Purpose

Create in-scene dialogue that reveals characterization and advances the plot. Three characters, equally involved and important in the scene.

Scene:

A motor cycle cop with leather boots and a helmet and an attitude about rich people and expensive cars, pulls over a Lamborghini driven by a middle aged man owner and in the passenger’s seat is his younger companion, wife or romantically linked girlfriend.

The cop is writing an excessively expensive ticket, and also charging the man with an out of state expired driver’s license. The man is guilty of everything he’s being fined for, and his reaction is either conciliatory, or outrage. The woman’s reaction is the opposite, either she is outraged and combative, or she is trying to appease the cop and silence her husband. The cop wants to humiliate and punish the man, but is attracted to the young woman. The man just wants no fine and to be rid of the cop. The woman wants to let the cop do his job and to either convince the cop they’re good people or humiliate the cop with derisive hurtful comments so he will  never again bother people who are richer and smarter than he is (the woman’s perception). The woman’s reaction will depend on the driver’s reaction.  You have flexibility.  Your goal is reveal character through conflict in a three-way conversation.

What to do.

Write the scene in less than a thousand words. Briefly set the stage but primarily use dialogue to propel the action and to reveal the characters. You’re working to reveal all three characters, primarily without telling the reader, but through the quality of the dialogue.

Submit your work for comment. And resubmit if you wish as follow up. Instructions

References:

Dialogue

Characterization Improves Dialogue, Motivates Plot, and Enhances Theme

Improving dialogue

Anatomy of a Wannabe Fiction Writer

Narration

Related Assignments:

Assignment 1: Working with POV.

Assignment 6: Creating a character based scene.

Assignment 8: Writing a scene from different points of view.

Assignment 11: Writing a scene in the voice and worldview of a character.


   Work submissions for Assignment 13: Create in-scene dialogue that reveals characterization and advances the plot

             On an old country highway, William Slater sped along a rolling expanse of road. A cool breeze blew through his hair. He imagined the crunch of a fresh apple, as he inhaled the countryside aroma. William seldom took time off as the chief executive of his technology company, but he looked forward to this weekend with his new girlfriend, Christina. His eyes drifted to her, chancy at this speed.

            Something flickered in his side view mirror—a motorcycle revving out from behind a billboard. Then he heard the siren.      

            “Oh Christ, It’s a goddamn motorcycle cop,” said Christina, stretching out on the passenger seat.

            “Get your seat belt on, Christina.”

            “I hate seat belts. Why don’t we outrun him?”

            “And make things worse? I was way over the speed limit.”

            “So fuckin what? That’s what Lamborghini’s are for.”

            Officer Sanchez swore when the Lamborghini flew past. He kicked his Harley into pursuit. The car moved fast, in excess of 100 mph. His Harley quivered in his grip. He struck a stone on the road, and nearly turned over. That rich SOB is going to pay, he thought. His palms grew clammy, his knuckles– white on the handlebars, but he pushed his Harley to the limit. At last, he caught up and the Lamborghini pulled to the side of the road. He took a deep breath before dismounting, then, slowly approached his catch.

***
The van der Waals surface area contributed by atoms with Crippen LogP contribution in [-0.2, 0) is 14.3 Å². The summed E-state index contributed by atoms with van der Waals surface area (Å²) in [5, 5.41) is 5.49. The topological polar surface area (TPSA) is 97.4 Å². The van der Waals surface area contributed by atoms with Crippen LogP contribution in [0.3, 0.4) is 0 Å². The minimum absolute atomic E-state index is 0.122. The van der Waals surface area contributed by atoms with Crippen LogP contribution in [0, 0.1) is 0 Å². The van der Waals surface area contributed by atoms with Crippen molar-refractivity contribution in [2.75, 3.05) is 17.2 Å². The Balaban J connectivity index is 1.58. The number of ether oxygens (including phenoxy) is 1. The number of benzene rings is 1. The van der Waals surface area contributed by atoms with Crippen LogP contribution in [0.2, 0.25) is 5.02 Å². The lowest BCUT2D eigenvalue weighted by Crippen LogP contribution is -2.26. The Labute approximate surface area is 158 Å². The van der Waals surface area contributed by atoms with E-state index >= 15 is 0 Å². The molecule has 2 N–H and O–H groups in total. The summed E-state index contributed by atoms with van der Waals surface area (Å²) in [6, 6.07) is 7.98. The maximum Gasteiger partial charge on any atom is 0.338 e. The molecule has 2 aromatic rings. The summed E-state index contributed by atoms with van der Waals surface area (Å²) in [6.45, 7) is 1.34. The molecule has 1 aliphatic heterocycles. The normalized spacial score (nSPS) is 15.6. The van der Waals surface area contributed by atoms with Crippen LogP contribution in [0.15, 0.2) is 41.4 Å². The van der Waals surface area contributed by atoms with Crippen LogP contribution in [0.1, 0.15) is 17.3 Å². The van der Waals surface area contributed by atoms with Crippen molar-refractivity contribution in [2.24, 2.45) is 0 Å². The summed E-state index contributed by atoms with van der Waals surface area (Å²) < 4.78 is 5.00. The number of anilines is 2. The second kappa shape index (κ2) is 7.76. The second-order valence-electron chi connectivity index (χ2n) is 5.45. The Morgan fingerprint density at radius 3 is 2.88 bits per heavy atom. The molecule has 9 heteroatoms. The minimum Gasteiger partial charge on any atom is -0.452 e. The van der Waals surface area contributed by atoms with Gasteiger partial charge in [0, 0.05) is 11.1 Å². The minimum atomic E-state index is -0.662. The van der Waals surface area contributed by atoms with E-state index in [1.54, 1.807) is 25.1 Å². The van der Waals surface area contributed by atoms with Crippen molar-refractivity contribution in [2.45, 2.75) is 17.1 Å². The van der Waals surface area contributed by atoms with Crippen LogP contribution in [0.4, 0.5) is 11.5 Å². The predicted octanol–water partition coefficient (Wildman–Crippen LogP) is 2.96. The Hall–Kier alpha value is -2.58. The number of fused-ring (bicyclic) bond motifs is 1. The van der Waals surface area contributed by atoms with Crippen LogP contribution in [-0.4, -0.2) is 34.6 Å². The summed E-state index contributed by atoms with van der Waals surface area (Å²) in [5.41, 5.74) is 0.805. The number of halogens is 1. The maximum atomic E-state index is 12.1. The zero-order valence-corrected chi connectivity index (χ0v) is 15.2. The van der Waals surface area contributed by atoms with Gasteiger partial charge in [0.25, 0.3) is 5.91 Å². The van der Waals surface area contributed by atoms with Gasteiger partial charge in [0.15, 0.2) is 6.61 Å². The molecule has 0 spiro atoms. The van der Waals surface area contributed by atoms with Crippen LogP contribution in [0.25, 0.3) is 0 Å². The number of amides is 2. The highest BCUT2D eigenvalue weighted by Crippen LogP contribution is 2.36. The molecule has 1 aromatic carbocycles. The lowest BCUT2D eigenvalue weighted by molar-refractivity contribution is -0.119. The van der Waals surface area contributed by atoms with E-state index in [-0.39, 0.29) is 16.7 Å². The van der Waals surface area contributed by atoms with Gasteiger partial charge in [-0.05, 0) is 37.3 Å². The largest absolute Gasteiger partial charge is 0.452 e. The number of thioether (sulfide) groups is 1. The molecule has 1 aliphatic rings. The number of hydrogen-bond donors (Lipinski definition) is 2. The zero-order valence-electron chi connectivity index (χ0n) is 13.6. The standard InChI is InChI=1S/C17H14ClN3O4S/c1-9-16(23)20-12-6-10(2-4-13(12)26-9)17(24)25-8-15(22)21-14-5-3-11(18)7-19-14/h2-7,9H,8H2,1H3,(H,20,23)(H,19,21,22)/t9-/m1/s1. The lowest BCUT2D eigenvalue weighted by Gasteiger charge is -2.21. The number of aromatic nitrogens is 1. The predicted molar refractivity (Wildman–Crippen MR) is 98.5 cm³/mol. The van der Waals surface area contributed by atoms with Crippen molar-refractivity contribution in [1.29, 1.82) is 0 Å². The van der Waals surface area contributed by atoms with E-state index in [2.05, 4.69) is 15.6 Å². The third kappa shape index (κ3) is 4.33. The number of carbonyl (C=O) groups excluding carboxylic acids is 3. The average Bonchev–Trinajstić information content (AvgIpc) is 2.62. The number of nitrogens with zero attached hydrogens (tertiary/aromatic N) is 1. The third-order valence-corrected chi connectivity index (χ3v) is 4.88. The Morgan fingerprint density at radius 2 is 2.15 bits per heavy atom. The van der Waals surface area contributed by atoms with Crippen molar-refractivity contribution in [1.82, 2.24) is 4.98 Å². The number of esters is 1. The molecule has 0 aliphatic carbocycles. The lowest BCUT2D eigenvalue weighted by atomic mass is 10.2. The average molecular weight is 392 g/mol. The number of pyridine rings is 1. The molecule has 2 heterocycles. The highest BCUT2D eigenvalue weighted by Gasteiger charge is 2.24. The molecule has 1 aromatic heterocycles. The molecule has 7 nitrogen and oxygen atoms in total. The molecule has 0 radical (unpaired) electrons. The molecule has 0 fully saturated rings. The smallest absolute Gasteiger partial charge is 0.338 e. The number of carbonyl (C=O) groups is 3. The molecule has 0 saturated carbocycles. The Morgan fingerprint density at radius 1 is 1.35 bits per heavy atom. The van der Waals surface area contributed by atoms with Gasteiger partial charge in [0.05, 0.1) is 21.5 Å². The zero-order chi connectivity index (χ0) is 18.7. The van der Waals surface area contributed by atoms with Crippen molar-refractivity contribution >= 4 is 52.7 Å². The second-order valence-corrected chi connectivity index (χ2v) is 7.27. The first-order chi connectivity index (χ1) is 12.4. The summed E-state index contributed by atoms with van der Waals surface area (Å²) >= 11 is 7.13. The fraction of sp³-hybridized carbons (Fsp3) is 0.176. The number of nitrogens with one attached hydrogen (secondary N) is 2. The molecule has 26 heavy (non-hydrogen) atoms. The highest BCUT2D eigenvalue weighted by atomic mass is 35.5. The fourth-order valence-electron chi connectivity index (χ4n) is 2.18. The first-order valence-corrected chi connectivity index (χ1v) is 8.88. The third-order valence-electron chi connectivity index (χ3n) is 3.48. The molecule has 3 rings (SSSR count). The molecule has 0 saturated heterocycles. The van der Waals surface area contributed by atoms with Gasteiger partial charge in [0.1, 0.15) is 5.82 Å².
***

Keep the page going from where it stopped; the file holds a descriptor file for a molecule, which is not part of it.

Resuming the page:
The driver appeared to be in his mid-fifties, medium build, with a full head of graying hair. His companion was a younger woman. “Some car you got, mister. Can’t say we see many Lamborghinis in these parts. How much does something like this run?” Sanchez scowled.

            The companion answered before the driver could open his mouth, “More than you can afford.”

            Sanchez regarded the slim blonde woman. Not a day over 30, he thought. And a nice set of tits, too. 

            The driver said, “Okay, Christina. The man’s just doing his job. Sorry officer.”

            Christina stuck out her tongue.

            Removing his helmet, Officer Sanchez said, “Some people have to work for a living, mam.”

            Christina felt the officer’s stare from behind his sunglasses. She leaned toward him, allowing him an eyeful of cleavage. “You could work 24/7 and still not be able to afford this.”

            A wave of heat flushed through Sanchez’s body. “No doubt, mam.” He turned his attention back to the driver. “License and registration, please.”

            William handed them over.

            “Well, look at this, an expired New York license. We don’t allow those in this state. And we don’t allow 110mph in a 55 zone, either. I’m afraid it’s going to cost you.”

            William remained silent.

            Officer Sanchez removed his sunglasses. His eyes followed Christina’s hand as she brushed hair from her face. “Are you his secretary mam? You look too young to be his wife,” he said, casually brushing back his own hair.

            She smirked, “Rich men can get anything they want, unlike public servants. Why don’t you quit harassing us? Go back to your village—an idiot is missing.”

            William clutched his forehead, “Christina…you’re not making things any easier.”

            She appeared puzzled. William’s voice was laced with a tint of anger but his face was full of mischief. She had never seen that look on him before.